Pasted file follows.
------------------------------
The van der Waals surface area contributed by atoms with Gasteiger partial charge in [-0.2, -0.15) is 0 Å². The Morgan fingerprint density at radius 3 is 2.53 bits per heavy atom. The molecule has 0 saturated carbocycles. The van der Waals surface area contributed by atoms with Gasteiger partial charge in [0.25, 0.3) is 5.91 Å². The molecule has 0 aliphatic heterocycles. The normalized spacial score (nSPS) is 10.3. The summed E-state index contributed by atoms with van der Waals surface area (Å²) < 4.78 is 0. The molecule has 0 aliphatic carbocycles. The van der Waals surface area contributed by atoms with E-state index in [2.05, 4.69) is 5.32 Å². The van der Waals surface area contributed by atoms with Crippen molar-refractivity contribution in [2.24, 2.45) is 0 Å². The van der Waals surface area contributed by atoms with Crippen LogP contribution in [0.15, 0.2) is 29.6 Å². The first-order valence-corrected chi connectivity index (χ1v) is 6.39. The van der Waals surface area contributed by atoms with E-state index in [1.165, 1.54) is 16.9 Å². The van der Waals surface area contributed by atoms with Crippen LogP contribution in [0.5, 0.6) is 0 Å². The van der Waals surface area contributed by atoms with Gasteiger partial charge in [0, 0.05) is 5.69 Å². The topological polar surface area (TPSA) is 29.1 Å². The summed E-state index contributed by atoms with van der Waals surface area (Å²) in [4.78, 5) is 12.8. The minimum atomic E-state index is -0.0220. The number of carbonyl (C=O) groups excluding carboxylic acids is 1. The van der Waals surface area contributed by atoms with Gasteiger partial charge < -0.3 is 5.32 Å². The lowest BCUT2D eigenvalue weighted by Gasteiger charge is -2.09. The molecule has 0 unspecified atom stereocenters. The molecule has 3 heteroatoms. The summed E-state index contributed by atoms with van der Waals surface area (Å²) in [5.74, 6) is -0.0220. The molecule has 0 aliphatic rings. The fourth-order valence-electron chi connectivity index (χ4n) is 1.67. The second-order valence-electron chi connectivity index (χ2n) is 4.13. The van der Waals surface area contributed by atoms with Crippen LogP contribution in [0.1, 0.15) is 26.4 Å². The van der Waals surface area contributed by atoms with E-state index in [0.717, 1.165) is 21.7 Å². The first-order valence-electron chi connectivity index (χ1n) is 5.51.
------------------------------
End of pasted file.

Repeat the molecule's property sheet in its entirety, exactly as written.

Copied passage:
The van der Waals surface area contributed by atoms with Gasteiger partial charge in [-0.2, -0.15) is 0 Å². The Morgan fingerprint density at radius 3 is 2.53 bits per heavy atom. The molecule has 0 saturated carbocycles. The van der Waals surface area contributed by atoms with Gasteiger partial charge in [0.25, 0.3) is 5.91 Å². The molecule has 0 aliphatic heterocycles. The normalized spacial score (nSPS) is 10.3. The summed E-state index contributed by atoms with van der Waals surface area (Å²) < 4.78 is 0. The molecule has 0 aliphatic carbocycles. The van der Waals surface area contributed by atoms with E-state index in [2.05, 4.69) is 5.32 Å². The van der Waals surface area contributed by atoms with Crippen molar-refractivity contribution in [2.24, 2.45) is 0 Å². The van der Waals surface area contributed by atoms with Crippen LogP contribution in [0.15, 0.2) is 29.6 Å². The first-order valence-corrected chi connectivity index (χ1v) is 6.39. The van der Waals surface area contributed by atoms with E-state index in [1.165, 1.54) is 16.9 Å². The van der Waals surface area contributed by atoms with Crippen LogP contribution in [0.5, 0.6) is 0 Å². The van der Waals surface area contributed by atoms with Gasteiger partial charge in [0, 0.05) is 5.69 Å². The topological polar surface area (TPSA) is 29.1 Å². The summed E-state index contributed by atoms with van der Waals surface area (Å²) in [4.78, 5) is 12.8. The minimum atomic E-state index is -0.0220. The number of carbonyl (C=O) groups excluding carboxylic acids is 1. The van der Waals surface area contributed by atoms with Gasteiger partial charge < -0.3 is 5.32 Å². The lowest BCUT2D eigenvalue weighted by Gasteiger charge is -2.09. The molecule has 0 unspecified atom stereocenters. The molecule has 3 heteroatoms. The summed E-state index contributed by atoms with van der Waals surface area (Å²) in [5.74, 6) is -0.0220. The molecule has 0 aliphatic rings. The fourth-order valence-electron chi connectivity index (χ4n) is 1.67. The second-order valence-electron chi connectivity index (χ2n) is 4.13. The van der Waals surface area contributed by atoms with Crippen LogP contribution in [0.1, 0.15) is 26.4 Å². The van der Waals surface area contributed by atoms with E-state index in [0.717, 1.165) is 21.7 Å². The first-order valence-electron chi connectivity index (χ1n) is 5.51.